There are a number of web sites which are devoted to defending one or the other side of this debate. Neither I nor anyone associated with Scholars Online necessarily endorses the opinions expressed on these sites: I am merely trying to give you some references for more information about the topic. Please remember that this is a hot issue, and that people on both sides may be enthusiastic to the point of belligerence. Comments on the web represent the opinions of their individual authors; do not take any one remark as representative of any group unless there is a list of signatures below the statement! There is a wide range of opinion and interpretation among both evolutionists and creationists. Try to read the arguments and evaluate them on their own merits.
I confess the Apostle's Creed and the Nicene Creed, which means I believe a) that there is a God and b) that He made all that is, so I don't accept blind evolution as a valid explanation of the origins of life. That is to say, I don't believe that life arose through a random sequence of events; I believe that the universe, the earth, and life on the earth were designed and created through direct action of God, that most Excellent of all Design Engineers. At the same time, I do not subscribe to a strictly literal interpretation of the Genesis story of creation. I think that a process like evolution may have been the means God used to create life on earth.
Whether God created the earth in six twenty-four hour days or several billion years is not a question crucial to my Christian faith, which rests on the crucifixion and bodily resurrection of Jesus. I believe that God took human form as Jesus, accepted our sins and died on the Cross at a real moment in our history, "under Pontius Pilate", and rose again triumphant over death. No where in the Biblical reports of His teachings do I find that belief in a six-day creation is crucial to my own salvation; but acceptance of His death and resurrection, evidenced by living a life of charity toward my fellow man, is. As far as my reason and personal revelation take me, the Bible is a collection of the real and perhaps divinely inspired experiences of men who saw God intersecting with human history.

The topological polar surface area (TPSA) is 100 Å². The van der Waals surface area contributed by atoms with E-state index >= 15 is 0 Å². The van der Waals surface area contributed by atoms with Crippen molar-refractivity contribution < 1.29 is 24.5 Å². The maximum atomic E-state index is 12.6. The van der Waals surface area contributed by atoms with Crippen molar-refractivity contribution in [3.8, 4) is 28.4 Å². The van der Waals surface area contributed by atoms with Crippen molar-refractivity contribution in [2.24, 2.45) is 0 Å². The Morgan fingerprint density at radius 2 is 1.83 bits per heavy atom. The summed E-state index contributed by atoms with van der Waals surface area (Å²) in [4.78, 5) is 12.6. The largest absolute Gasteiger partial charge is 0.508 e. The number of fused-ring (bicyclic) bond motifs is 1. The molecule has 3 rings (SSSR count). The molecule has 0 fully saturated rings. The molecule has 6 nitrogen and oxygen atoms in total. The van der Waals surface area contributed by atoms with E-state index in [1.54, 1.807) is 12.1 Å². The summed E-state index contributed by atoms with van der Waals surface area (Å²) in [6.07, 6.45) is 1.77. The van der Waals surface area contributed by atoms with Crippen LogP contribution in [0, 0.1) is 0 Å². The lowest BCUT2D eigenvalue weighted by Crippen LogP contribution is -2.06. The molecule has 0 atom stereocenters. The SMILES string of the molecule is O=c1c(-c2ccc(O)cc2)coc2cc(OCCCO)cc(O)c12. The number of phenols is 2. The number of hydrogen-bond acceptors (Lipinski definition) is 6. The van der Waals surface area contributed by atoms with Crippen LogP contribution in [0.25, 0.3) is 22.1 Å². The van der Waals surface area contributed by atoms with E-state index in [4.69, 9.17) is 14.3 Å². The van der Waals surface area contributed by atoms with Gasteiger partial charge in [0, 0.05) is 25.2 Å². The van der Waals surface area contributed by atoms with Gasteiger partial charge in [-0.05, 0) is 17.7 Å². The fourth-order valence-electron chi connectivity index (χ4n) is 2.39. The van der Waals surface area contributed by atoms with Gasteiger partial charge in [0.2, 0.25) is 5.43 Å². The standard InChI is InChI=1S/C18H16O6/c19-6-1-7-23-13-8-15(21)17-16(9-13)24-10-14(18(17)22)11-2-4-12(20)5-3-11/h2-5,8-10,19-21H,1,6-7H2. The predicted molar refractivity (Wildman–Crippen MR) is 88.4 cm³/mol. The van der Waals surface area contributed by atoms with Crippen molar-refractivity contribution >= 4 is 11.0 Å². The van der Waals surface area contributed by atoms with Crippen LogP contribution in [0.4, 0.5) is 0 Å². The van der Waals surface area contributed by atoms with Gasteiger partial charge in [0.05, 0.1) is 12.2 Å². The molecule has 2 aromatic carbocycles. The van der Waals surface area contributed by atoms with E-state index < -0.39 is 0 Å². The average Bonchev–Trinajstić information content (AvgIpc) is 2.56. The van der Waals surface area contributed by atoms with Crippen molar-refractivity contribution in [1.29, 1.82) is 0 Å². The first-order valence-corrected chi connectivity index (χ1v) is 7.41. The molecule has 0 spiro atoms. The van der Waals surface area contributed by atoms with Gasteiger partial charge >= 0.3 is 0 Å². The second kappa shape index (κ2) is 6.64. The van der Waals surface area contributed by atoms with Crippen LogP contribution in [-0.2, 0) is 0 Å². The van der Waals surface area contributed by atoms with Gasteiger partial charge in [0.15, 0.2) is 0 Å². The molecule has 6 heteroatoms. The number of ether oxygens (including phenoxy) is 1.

I do not require my students to agree with me on this. I realize that many of my students differ with my views on Biblical authority and interpretation, and that the issue is of considerable importance to them; that's why we will discuss the Creationist approach. If the issue arises in normal class sessions, I expect my students to raise questions (courteously) and to discuss their positions with me and with their parents.
Ultimately, I don't think that how God created the world is as important as that He created the world, loves us, and sent his own Son to die for us. I don't think that it is our scientific theories or intellectual understanding or even our theology that saves us, but Christ crucified and risen. In this context, the Genesis account of creation places on each of us a serious responsibility. Learning biology is one way of preparing to fulfill our roles as stewards of God's creation, and to resolve many of the issues we face today. We need to learn as much as we can, so that the decisions we make about our use of the natural world will be good ones.
Write me! As a Christian parent who has home schooled her own three children, I believe that it is my responsibility and privilege to supervise my children's education, both academic and spiritual. As a teacher, I also believe that it is your responsibility to bring your children up in line with your spiritual understanding. I don't want to undermine your authority or cause your children to flippantly question your values or their own (or mine).
I do want my students to question seriously any position they take. We are all called on to be ready to witness to the truth that is in us. We may not agree on the content of that truth—confusion is one of the consequences of our fallen state—but we are not excused from the responsibility. If you have questions about the course content, the textbook, your child's reports of what goes on in class, or want help explaining your own position (even if it is different from mine), let me know, and I'll try and answer or find materials that will help you out.